Alarm Clock App
Saturday - 02/16/19

By: Jason Howie |

Lately, I have been trying to be more proactive with my blog. I want to try to create blog posts for the little side projects I’ve been working on to explain how I went about creating it. What better way to retain the things I’ve been learning than to make a post explaining those things? So, this will the first of (hopefully) many posts doing just this.

I asked myself what is the most used application today? Besides social media it would probably be a clock app. One that can give you the current time (in your current time zone), and has a function to set an alarm for a certain time. So, I decided to try putting a simple alarm clock together from scratch using vanilla JavaScript. It may not be the prettiest of code but it’ll do its job.

First, I set myself up with a few lines of HTML and CSS and linked in a new js file. I wanted to get the actual clock squared away, so I used JavaScript’s built in Date object and the functions used to grab the individual data (year, month, hour, minute, etc.).

I soon noticed that things like months and days were actually numbered so I created two arrays so that when called instead of having it return “2” it would say February.

Next were a few logical things. The Date Object returns everything in a 24-hour clock. Since most people generally use a 12-hour clock I decided to change it up. Using if statements, I check if the hour is over 12, if it is, I subtract 12 and set AM to PM. I ran into an issue though where 12 PM would read as 12AM so I had to create a separate statement to fix this.

Then I wanted every number under 10 to have a 0 before to make it look a little more uniform so I made some statements to fix that. With all the logic set it was time create the html to append onto the page. I wanted to refresh every second so I used a setInterval function to do this.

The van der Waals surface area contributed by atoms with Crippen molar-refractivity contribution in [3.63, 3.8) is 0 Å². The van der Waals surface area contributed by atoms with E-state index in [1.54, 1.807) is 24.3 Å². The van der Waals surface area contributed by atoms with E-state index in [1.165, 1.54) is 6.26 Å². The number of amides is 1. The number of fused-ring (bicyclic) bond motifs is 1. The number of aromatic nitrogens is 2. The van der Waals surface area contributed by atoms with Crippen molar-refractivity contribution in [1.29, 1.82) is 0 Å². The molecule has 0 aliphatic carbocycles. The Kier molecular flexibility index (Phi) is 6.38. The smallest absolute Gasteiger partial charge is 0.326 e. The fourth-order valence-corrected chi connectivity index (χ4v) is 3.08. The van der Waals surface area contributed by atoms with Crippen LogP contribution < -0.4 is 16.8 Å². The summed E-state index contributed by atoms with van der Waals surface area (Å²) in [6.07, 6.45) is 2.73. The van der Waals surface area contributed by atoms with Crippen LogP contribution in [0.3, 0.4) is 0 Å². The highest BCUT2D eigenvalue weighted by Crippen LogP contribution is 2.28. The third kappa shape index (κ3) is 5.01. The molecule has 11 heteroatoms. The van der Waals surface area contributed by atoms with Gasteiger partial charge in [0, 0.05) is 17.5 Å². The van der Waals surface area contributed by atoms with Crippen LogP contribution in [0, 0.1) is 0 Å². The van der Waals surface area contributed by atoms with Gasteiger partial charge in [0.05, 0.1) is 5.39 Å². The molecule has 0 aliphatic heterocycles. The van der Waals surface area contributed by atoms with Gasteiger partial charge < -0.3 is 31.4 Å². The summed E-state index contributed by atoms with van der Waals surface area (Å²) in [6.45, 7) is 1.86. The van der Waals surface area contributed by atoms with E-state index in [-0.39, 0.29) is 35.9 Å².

Next was to create the alarm. I decided to make a select element. I created a loop to make every hour and minute and add zeros to the beginning of them to make them readable with the actual Date Object.

To set the alarm I needed to create a new date object and compare it to the time the user set. I had to turn the user input into a string and use some logic so it could be compared with the date easily. Using a setInterval function it will constantly check if the users time is the same is the current time. Once it is it’ll “ring” and end the clear the interval.

In order to have an actual alarm I found a 5 second mp3 file of an alarm clock. Using an audio tag that holds the file and then simply using the play function when the time matches the user input.

To make the clock a little less boring to look at, I used a random image from the Unsplash API.

There it is. A fully functional alarm clock.

Click here for the live demo.

Click here for the github repo.

This last week I’ve been teaching myself some node.js and SQL. For my next blog, I’m going to work on putting together an app that you can add, edit and delete data from a localy served database.

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